Economic models struggle to explain the procyclicality of labor productivity when demand shocks are important drivers of business cycles. This is because those shocks lead to countercyclical movements in labor productivity, while technology (or supply-side) shocks give rise to a comovement of output and labor productivity.

First, a natural candidate explanation for the pattern in Figure 1 is that technology shocks are the dominant source of business cycle fluctuations in countries with highly procyclical productivity, while demand shocks are more important in countries where the cyclicality of labor productivity is low. This is consistent with employment being rather stable in the former group of countries, and more variable in the latter. However, the Great Recession was a large shock that hit several countries simultaneously and, arguably, in similar ways. This suggests that the large cross-country variation in business cycle moments shown in Figure 1 can be traced to structural differences across economies, which in turn led to differences in shock transmission, rather than the shock mix itself being idiosyncratic.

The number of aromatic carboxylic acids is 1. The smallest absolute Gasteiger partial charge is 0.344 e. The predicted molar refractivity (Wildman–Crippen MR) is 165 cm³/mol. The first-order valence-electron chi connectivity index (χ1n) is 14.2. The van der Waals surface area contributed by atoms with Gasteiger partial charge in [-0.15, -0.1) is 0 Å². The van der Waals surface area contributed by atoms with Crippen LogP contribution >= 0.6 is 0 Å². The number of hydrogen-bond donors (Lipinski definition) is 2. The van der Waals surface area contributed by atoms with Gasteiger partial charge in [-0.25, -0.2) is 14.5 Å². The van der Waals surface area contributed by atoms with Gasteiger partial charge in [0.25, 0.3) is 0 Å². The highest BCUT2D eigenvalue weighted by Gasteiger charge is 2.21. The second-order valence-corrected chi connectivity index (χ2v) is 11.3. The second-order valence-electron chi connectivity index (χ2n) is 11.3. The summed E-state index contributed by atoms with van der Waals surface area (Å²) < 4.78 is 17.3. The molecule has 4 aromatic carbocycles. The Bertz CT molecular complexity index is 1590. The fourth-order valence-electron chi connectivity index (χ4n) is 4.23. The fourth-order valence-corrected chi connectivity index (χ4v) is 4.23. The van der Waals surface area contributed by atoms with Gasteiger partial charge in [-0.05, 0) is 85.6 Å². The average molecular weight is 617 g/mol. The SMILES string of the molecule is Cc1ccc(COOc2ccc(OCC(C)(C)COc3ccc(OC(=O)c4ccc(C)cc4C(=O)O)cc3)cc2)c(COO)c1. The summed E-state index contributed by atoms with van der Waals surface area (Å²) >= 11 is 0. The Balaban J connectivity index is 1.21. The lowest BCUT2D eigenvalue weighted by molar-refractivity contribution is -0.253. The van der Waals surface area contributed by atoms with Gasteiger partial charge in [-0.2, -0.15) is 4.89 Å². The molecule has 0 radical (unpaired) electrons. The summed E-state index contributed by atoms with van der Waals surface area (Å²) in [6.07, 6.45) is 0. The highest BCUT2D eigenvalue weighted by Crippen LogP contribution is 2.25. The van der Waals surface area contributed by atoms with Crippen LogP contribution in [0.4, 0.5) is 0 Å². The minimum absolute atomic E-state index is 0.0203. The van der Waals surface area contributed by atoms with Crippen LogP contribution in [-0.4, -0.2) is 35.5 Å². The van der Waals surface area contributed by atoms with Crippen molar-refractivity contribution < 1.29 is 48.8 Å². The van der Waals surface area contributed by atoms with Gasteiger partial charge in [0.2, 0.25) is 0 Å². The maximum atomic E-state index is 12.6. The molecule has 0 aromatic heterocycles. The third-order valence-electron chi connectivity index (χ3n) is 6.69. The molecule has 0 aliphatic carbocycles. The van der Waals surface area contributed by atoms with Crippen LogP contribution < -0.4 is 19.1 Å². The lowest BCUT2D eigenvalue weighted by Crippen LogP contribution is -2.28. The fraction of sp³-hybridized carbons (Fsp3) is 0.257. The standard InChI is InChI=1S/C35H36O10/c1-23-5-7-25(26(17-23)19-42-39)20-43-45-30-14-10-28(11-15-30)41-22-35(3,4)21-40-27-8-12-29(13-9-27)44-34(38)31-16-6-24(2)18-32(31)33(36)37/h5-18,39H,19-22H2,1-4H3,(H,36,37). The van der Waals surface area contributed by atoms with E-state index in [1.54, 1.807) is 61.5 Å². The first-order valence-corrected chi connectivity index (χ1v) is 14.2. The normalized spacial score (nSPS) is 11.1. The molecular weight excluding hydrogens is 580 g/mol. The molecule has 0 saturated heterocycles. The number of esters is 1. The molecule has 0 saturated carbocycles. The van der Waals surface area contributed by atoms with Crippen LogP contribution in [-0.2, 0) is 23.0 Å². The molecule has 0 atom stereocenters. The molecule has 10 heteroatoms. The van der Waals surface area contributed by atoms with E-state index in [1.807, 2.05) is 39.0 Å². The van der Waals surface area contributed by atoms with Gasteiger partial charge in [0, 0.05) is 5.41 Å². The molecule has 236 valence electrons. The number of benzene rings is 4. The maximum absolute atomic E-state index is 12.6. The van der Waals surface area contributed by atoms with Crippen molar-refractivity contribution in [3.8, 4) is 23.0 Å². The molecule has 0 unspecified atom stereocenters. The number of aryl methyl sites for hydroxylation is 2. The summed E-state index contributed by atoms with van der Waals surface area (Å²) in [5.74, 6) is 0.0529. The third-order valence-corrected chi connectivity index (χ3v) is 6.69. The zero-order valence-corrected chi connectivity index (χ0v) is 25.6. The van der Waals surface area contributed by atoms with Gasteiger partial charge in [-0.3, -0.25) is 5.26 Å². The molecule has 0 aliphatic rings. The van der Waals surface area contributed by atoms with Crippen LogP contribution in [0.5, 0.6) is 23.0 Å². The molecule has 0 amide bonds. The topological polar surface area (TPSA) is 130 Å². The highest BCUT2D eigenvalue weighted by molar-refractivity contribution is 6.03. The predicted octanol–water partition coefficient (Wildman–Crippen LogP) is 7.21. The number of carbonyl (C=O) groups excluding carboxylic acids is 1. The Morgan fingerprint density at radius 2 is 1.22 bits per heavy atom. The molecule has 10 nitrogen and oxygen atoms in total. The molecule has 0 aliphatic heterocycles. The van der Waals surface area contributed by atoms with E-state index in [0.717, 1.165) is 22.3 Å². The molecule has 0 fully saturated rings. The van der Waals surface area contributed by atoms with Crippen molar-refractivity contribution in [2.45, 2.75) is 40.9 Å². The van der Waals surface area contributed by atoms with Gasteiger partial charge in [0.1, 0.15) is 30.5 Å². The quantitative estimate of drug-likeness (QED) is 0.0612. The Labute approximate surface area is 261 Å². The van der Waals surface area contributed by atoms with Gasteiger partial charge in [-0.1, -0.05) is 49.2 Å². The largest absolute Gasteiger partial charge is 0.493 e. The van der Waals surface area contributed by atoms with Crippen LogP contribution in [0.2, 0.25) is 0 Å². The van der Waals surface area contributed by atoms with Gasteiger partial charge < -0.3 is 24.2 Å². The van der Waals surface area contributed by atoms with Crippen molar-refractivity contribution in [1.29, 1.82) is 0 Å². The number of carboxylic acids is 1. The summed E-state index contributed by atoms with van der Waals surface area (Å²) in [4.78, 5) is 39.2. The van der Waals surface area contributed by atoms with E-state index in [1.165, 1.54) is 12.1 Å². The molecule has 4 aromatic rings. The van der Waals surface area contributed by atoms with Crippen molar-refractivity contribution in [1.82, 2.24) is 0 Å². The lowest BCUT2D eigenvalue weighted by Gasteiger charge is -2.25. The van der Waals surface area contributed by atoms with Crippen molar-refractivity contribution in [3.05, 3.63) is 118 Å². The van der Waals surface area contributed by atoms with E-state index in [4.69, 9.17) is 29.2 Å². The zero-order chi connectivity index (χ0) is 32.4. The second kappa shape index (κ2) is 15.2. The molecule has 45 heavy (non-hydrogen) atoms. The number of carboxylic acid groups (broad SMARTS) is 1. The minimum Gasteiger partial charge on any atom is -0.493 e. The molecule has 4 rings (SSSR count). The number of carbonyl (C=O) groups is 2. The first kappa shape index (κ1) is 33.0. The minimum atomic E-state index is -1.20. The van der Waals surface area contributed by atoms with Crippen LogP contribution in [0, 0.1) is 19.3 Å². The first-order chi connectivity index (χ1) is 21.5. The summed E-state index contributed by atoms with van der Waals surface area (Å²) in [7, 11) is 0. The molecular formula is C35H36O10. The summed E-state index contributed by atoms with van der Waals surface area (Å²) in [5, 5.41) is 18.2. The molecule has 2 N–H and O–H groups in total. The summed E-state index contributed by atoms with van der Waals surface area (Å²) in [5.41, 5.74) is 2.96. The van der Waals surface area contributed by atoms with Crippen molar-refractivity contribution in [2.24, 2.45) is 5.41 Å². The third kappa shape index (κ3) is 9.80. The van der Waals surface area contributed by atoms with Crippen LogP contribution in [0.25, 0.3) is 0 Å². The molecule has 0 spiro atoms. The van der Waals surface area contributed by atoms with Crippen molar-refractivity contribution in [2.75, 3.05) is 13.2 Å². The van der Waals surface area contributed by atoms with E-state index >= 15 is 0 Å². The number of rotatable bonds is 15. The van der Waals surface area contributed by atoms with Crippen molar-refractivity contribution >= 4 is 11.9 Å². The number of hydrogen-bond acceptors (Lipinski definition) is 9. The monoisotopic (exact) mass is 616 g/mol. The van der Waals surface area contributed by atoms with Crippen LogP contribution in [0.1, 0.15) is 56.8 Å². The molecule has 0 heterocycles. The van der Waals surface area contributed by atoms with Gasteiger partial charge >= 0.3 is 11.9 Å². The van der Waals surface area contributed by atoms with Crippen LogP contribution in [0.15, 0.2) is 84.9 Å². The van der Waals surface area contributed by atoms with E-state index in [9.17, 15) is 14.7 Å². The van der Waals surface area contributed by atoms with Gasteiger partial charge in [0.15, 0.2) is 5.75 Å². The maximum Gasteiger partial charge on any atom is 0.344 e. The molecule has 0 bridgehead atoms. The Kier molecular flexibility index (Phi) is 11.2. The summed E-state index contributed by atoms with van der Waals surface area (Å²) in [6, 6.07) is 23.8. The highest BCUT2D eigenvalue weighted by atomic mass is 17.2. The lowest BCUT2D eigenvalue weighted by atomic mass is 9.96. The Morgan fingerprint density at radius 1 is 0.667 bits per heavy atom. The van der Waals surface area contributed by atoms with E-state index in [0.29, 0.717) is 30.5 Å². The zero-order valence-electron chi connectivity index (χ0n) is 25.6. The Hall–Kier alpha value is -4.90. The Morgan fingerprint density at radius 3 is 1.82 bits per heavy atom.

Second, the Great Recession is widely believed to have been driven by deficient demand, see for instance Christiano et al. (2015). In a demand-driven recession, a drop in labor productivity is difficult to explain with standard business cycle models in the absence of variable factor utilization. With unchanged technology, we expect firms to cut back their labor input as demand for their products declines. Labor productivity goes down only if labor falls by less than output. With capital fixed in the short run, this means that labor is utilized less intensively – i.e. effort falls – during the downturn. Variable capital utilization as in Christiano et al (2005) could, as an alternative model feature, generate procyclical labor productivity without the necessity to endogenize labor effort. However, Lewis et al (2019) show that effort clearly outperforms capital utilization in terms of explaining the Euro Area business cycle.

Employment adjustment frictions…